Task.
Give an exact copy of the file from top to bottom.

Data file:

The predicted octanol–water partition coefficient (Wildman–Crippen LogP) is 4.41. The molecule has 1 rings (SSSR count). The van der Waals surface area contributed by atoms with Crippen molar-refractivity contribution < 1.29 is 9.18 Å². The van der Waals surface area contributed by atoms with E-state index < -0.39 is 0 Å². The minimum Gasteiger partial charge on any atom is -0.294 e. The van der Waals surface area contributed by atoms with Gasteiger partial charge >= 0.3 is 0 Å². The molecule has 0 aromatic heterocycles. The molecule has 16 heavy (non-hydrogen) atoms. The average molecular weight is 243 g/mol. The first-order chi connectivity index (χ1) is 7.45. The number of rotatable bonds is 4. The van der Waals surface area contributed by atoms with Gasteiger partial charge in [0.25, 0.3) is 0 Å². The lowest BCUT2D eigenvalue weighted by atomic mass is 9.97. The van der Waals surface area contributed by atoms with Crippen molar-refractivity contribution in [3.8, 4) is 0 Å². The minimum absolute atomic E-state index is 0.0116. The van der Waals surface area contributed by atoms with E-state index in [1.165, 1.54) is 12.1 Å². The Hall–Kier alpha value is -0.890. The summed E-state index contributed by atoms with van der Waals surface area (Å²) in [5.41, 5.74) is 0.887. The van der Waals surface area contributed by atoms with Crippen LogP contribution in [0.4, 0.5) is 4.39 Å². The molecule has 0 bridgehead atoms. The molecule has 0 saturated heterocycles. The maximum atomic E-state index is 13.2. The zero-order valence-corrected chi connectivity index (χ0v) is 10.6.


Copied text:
The predicted octanol–water partition coefficient (Wildman–Crippen LogP) is 4.41. The molecule has 1 rings (SSSR count). The van der Waals surface area contributed by atoms with Crippen molar-refractivity contribution < 1.29 is 9.18 Å². The van der Waals surface area contributed by atoms with E-state index < -0.39 is 0 Å². The minimum Gasteiger partial charge on any atom is -0.294 e. The van der Waals surface area contributed by atoms with Gasteiger partial charge >= 0.3 is 0 Å². The molecule has 0 aromatic heterocycles. The molecule has 16 heavy (non-hydrogen) atoms. The average molecular weight is 243 g/mol. The first-order chi connectivity index (χ1) is 7.45. The number of rotatable bonds is 4. The van der Waals surface area contributed by atoms with Gasteiger partial charge in [0.25, 0.3) is 0 Å². The lowest BCUT2D eigenvalue weighted by atomic mass is 9.97. The van der Waals surface area contributed by atoms with Crippen molar-refractivity contribution in [3.8, 4) is 0 Å². The minimum absolute atomic E-state index is 0.0116. The van der Waals surface area contributed by atoms with E-state index in [1.165, 1.54) is 12.1 Å². The Hall–Kier alpha value is -0.890. The summed E-state index contributed by atoms with van der Waals surface area (Å²) in [5.41, 5.74) is 0.887. The van der Waals surface area contributed by atoms with Crippen LogP contribution in [0.4, 0.5) is 4.39 Å². The molecule has 0 bridgehead atoms. The molecule has 0 saturated heterocycles. The maximum atomic E-state index is 13.2. The zero-order valence-corrected chi connectivity index (χ0v) is 10.6.